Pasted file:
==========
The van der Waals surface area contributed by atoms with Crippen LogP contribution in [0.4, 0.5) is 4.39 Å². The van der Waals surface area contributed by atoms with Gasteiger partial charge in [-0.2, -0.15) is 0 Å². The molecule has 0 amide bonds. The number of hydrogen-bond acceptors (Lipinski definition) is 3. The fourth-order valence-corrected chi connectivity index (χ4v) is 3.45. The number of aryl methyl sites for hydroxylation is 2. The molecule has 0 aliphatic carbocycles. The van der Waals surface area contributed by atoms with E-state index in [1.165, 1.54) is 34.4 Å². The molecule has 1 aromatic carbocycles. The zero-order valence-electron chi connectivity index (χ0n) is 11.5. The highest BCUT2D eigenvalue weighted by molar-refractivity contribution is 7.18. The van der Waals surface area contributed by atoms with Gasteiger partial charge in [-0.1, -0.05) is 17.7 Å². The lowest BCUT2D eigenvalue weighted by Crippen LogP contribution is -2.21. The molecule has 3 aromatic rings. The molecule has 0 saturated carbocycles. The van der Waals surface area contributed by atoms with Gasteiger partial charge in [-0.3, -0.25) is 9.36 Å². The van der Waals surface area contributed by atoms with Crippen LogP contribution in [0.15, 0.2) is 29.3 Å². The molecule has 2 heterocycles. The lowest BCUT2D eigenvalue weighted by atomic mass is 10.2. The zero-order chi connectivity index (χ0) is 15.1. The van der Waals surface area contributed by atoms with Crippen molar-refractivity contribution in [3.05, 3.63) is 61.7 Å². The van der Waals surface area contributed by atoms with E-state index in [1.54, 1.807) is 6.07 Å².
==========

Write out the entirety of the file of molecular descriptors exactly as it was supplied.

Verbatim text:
The van der Waals surface area contributed by atoms with Crippen LogP contribution in [0.4, 0.5) is 4.39 Å². The van der Waals surface area contributed by atoms with Gasteiger partial charge in [-0.2, -0.15) is 0 Å². The molecule has 0 amide bonds. The number of hydrogen-bond acceptors (Lipinski definition) is 3. The fourth-order valence-corrected chi connectivity index (χ4v) is 3.45. The number of aryl methyl sites for hydroxylation is 2. The molecule has 0 aliphatic carbocycles. The van der Waals surface area contributed by atoms with E-state index in [1.165, 1.54) is 34.4 Å². The molecule has 1 aromatic carbocycles. The zero-order valence-electron chi connectivity index (χ0n) is 11.5. The highest BCUT2D eigenvalue weighted by molar-refractivity contribution is 7.18. The van der Waals surface area contributed by atoms with Gasteiger partial charge in [-0.1, -0.05) is 17.7 Å². The lowest BCUT2D eigenvalue weighted by Crippen LogP contribution is -2.21. The molecule has 3 aromatic rings. The molecule has 0 saturated carbocycles. The van der Waals surface area contributed by atoms with Gasteiger partial charge in [-0.3, -0.25) is 9.36 Å². The van der Waals surface area contributed by atoms with Crippen LogP contribution in [0.15, 0.2) is 29.3 Å². The molecule has 2 heterocycles. The lowest BCUT2D eigenvalue weighted by atomic mass is 10.2. The zero-order chi connectivity index (χ0) is 15.1. The van der Waals surface area contributed by atoms with Crippen molar-refractivity contribution in [3.05, 3.63) is 61.7 Å². The van der Waals surface area contributed by atoms with E-state index in [1.54, 1.807) is 6.07 Å².